Less than 24 hours after former Minneapolis police officer Derek Chauvin was found guilty of murdering George Floyd, the U.S. Justice Department has pledged to investigate patterns of discrimination within the city’s police department. 

Attorney General Merrick Garland said Wednesday that the Department of Justice launched an investigation into possible patterns of excessive force or discriminatory behavior within the police department, which marks the Biden administration’s first “pattern or practice” investigation. 

“Today, I am announcing that the Justice Department has opened a civil investigation to determine whether the Minneapolis Police Department engages in a pattern or practice of unconstitutional or unlawful policing,” Garland said.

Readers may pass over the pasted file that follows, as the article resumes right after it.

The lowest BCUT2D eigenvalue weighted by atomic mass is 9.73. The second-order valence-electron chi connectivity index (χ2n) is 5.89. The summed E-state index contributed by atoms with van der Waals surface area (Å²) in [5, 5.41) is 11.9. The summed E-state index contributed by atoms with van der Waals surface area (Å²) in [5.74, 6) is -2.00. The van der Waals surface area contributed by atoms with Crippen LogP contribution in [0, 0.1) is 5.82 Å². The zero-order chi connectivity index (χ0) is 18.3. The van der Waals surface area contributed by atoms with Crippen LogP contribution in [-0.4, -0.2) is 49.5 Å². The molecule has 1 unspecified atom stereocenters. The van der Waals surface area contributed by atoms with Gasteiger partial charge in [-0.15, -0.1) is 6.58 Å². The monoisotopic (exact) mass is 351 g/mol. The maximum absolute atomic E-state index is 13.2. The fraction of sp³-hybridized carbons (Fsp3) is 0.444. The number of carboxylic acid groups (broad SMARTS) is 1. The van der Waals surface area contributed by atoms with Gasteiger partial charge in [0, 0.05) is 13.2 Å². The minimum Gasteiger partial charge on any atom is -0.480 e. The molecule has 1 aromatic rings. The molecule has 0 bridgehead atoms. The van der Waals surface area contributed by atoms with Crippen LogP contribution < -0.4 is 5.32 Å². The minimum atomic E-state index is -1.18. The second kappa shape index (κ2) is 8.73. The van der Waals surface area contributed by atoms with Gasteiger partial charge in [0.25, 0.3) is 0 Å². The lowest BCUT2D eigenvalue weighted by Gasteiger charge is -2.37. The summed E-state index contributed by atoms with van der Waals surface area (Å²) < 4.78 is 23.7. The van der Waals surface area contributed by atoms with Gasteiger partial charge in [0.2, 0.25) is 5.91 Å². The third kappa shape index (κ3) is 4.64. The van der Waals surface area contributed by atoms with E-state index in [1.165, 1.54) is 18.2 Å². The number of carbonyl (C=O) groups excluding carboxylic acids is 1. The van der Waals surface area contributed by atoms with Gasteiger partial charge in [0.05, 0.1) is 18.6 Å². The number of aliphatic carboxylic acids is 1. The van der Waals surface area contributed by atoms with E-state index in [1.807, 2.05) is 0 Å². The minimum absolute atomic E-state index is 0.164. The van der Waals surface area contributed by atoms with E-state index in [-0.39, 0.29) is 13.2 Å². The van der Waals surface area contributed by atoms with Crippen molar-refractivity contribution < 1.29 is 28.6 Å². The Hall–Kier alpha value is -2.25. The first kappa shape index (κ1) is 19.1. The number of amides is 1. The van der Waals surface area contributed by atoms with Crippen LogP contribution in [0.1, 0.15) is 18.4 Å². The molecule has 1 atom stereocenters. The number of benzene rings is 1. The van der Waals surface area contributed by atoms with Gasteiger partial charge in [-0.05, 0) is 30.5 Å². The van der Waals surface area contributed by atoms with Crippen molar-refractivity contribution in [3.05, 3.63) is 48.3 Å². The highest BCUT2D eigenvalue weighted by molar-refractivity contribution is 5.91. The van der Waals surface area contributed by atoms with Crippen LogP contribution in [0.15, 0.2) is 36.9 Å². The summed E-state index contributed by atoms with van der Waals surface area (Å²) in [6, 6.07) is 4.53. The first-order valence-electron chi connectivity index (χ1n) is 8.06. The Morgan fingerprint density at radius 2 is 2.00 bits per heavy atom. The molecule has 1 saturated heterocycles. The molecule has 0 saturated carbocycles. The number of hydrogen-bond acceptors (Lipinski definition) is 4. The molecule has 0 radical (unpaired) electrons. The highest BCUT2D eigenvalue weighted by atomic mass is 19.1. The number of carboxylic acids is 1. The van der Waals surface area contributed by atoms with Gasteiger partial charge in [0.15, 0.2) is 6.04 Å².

The investigation itself is set to look at excessive force across the board, including instances used in protests, and examining accountability systems within the department. Garland emphasized that the investigation is separate from the Floyd federal crime inquiry. 

“If the Justice Department concludes that there’s reasonable cause to believe there is a pattern or practice of unconstitutional or unlawful policing, we will issue a public report of our conclusions,” he said.

During the Obama administration, the Justice Department worked on over two dozen similar investigations, while the Trump administration’s four-year run only saw a “pattern or practice” investigation used once on a small town in Massachusetts. Garland added that “yesterday’s verdict in the state criminal trial does not address potentially systemic policing issues in Minneapolis.”